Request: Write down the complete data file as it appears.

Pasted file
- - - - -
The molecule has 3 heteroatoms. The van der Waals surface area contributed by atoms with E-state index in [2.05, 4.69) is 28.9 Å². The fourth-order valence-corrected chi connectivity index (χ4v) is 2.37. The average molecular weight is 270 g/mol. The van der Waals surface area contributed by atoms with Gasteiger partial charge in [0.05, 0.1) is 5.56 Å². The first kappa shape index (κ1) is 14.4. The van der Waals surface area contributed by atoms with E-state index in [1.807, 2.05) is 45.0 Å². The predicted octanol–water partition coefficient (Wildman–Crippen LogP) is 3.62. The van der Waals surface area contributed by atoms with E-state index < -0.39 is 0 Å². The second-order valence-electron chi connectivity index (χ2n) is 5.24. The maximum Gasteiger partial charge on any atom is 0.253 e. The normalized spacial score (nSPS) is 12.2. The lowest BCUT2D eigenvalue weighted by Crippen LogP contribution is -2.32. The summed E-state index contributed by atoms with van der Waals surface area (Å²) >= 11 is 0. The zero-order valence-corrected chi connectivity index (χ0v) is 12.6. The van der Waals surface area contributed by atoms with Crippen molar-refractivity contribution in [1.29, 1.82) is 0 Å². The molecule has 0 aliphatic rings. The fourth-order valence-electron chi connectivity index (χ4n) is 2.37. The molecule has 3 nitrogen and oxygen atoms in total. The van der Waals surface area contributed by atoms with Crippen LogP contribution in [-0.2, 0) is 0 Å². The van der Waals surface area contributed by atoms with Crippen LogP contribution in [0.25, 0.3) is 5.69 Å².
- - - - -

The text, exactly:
The molecule has 3 heteroatoms. The van der Waals surface area contributed by atoms with E-state index in [2.05, 4.69) is 28.9 Å². The fourth-order valence-corrected chi connectivity index (χ4v) is 2.37. The average molecular weight is 270 g/mol. The van der Waals surface area contributed by atoms with Gasteiger partial charge in [0.05, 0.1) is 5.56 Å². The first kappa shape index (κ1) is 14.4. The van der Waals surface area contributed by atoms with E-state index in [1.807, 2.05) is 45.0 Å². The predicted octanol–water partition coefficient (Wildman–Crippen LogP) is 3.62. The van der Waals surface area contributed by atoms with E-state index < -0.39 is 0 Å². The second-order valence-electron chi connectivity index (χ2n) is 5.24. The maximum Gasteiger partial charge on any atom is 0.253 e. The normalized spacial score (nSPS) is 12.2. The lowest BCUT2D eigenvalue weighted by Crippen LogP contribution is -2.32. The summed E-state index contributed by atoms with van der Waals surface area (Å²) >= 11 is 0. The zero-order valence-corrected chi connectivity index (χ0v) is 12.6. The van der Waals surface area contributed by atoms with Crippen molar-refractivity contribution in [1.29, 1.82) is 0 Å². The molecule has 0 aliphatic rings. The fourth-order valence-electron chi connectivity index (χ4n) is 2.37. The molecule has 3 nitrogen and oxygen atoms in total. The van der Waals surface area contributed by atoms with Crippen LogP contribution in [-0.2, 0) is 0 Å². The van der Waals surface area contributed by atoms with Crippen LogP contribution in [0.25, 0.3) is 5.69 Å².